Beacon Lesson Plan Library

Subject Poetry

Julia Balukin

Description

Subject poetry allows students to write creatively using the letters of the subject they are writing about to begin each line. Students will experience presenting their work to the class as well as listening and responding to poetry.

Objectives

The student writes for a variety of occasions, audiences, and purposes (for example, letters to invite or thank, stories or poems to entertain, information to record).

The student listens and responds informally to a variety of oral presentations such as stories, poems, skits, songs, personal accounts, or informational speeches.

Materials

-Subject Poetry Example copied onto transparency (see associated file)
-Teacher's Example copied onto transparency (see associated file)
-Subject Poem Checklist for each student (see associated file)
-Student Response Sheet for each student (see associated file)
-Notebook paper for each student
-Pencils
-Overhead projector, pens and blank transparencies
-*Optional* This website has some great examples of subject poetry written in a 4th grade classroom.
Poetry at http://www.mecca.org/~graham/poetrypost
-Thesaurus for each student if possible

Preparations

1. Make a transparency of the Subject Poem Example (see associated file).
2. Make a transparency of the Teacher Example (see associated file).
3. Make copies of the Subject Poem Checklist for each student (see associated file).
4. Make copies of the Student Response Sheet for each student (see associated file).
5. Have overhead projector, pens and blank transparencies (to create a class subject poem) ready.
6. Bring up the website that shows several examples of children's subject poetry from the website given in the materials section to share with the class.

Procedures

Day 1
1. To begin this lesson you may want to have a subject that you want all students to write their poem about (ie. FLORIDA).

2. Otherwise, begin an open discussion of what students know about subjects. Allow a wide range of ideas for students to think about.

3. Explain to the class that they are going to write a poem that is a about a specific subject. Once they have the subject chosen, explain that each letter within that word (the subject) will be used to begin each of the sentences in the poem.

4. *Optional* This might be a great time to share the website with students to see what other children have written for subject poems. Poetry at http://www.mecca.org/~graham/poetrypost


5. At this time, share with students the two sample poems that were made into overhead transparencies from the associated file.

6. As you show the class the transparencies, be sure to underline the letters at the beginning of the sentences to clarify that the beginning letters spell the subject.

7. Brainstorm ideas with students, of subjects (topics) that they may want to write about, for their subject poetry.

8. Explain that as they write, that students should try and create pictures with the words that they use.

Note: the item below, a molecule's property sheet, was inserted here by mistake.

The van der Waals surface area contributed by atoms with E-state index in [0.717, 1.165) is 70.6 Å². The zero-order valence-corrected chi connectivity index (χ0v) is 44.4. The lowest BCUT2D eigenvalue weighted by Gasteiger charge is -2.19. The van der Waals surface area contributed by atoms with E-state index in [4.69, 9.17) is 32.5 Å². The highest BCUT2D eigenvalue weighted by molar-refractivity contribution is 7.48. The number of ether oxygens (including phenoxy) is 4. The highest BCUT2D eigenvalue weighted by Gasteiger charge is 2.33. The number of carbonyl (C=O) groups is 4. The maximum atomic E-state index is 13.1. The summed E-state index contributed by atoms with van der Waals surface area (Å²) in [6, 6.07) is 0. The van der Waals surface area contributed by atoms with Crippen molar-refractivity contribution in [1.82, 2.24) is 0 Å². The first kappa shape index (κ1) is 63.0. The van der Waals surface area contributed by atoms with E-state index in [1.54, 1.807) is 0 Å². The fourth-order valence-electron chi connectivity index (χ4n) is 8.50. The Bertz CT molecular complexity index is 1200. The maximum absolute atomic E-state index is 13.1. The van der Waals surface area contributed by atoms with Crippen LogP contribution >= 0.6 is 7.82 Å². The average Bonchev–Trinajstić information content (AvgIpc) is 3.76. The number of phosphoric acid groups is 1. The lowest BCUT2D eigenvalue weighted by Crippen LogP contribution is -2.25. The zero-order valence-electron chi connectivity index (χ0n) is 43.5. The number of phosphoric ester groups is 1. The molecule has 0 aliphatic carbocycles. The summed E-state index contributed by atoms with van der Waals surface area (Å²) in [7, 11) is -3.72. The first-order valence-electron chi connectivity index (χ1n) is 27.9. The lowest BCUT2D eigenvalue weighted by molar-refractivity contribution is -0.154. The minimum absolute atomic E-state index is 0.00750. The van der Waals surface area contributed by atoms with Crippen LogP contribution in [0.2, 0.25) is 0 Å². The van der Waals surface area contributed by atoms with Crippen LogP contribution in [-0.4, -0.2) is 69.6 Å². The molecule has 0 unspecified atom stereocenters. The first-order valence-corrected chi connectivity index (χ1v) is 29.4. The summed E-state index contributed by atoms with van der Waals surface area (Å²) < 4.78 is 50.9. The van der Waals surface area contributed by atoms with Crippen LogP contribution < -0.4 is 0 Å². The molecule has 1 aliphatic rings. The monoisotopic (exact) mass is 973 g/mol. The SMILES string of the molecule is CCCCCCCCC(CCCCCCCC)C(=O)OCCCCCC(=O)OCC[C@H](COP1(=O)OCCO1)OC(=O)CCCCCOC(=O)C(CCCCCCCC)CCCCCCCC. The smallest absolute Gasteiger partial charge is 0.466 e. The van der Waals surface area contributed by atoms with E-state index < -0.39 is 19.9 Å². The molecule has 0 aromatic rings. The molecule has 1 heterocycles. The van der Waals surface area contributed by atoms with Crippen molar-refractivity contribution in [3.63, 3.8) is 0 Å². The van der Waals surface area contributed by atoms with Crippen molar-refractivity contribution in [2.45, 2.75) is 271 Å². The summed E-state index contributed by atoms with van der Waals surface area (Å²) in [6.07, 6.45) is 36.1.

9. Encourage using a thesaurus for ideas and creative language.

10. Encourage students to begin each line with interesting words.

11. At this time, you may want to create a class subject poem together on the overhead to help students fully understand the expectations.

12. Distribute paper and the Subject Poem Checklist to each student and discuss and review the criteria on the checklist (see associated file).

13. Explain that they are to write their rough drafts on the notebook paper while using the checklists as their guide.

14. Read over the checklist with students and then direct them to begin working on their subject poem.

15. Move about the room to assist students as needed. Keep encouraging the use of a thesaurus.

Day2
16. When students have completed their first drafts, have them exchange papers with a peer to edit each others poems.

17. Students will write their final copy of the poem on the Subject Poem Checklist after it has been edited by a peer (see associated file).

18. Provide each student with a copy of the student response sheet and read over it for understanding and clarification.

19. Assign or allow students to choose a classmate that they will write a response sheet for regarding their oral presentations.

20. Give each student an opportunity to read their poetry from the author's chair.

21. Students will turn in their final copy of the subject poem and the student response sheet. These will be used to assess students.

*Allow for an opportunity to give students verbal feedback on their completed poems when returning the evaluated poems.

Assessments

Use the Checklist to assess the students ability to:
-create poetry
-follow a pattern which uses the letters of the subject chosen, at the beginning of the lines, within the poem
-write for the purpose of entertainment

Use the Student Response Sheet to assess the students ability to:
-listen to an oral presentation
-respond to an oral presentation


*The checklist and student response sheet in the associated file will include the criteria for successful completion.

Extensions

Some students may need additional assistance writing their poems. This can be accomplished through creating and working with a peer to help them write a subject poem.

Web Links

Web supplement for Subject Poetry
Poetry

Web supplement for Subject Poetry
Poetry

Web supplement for Subject Poetry
Poetry 4 Kids

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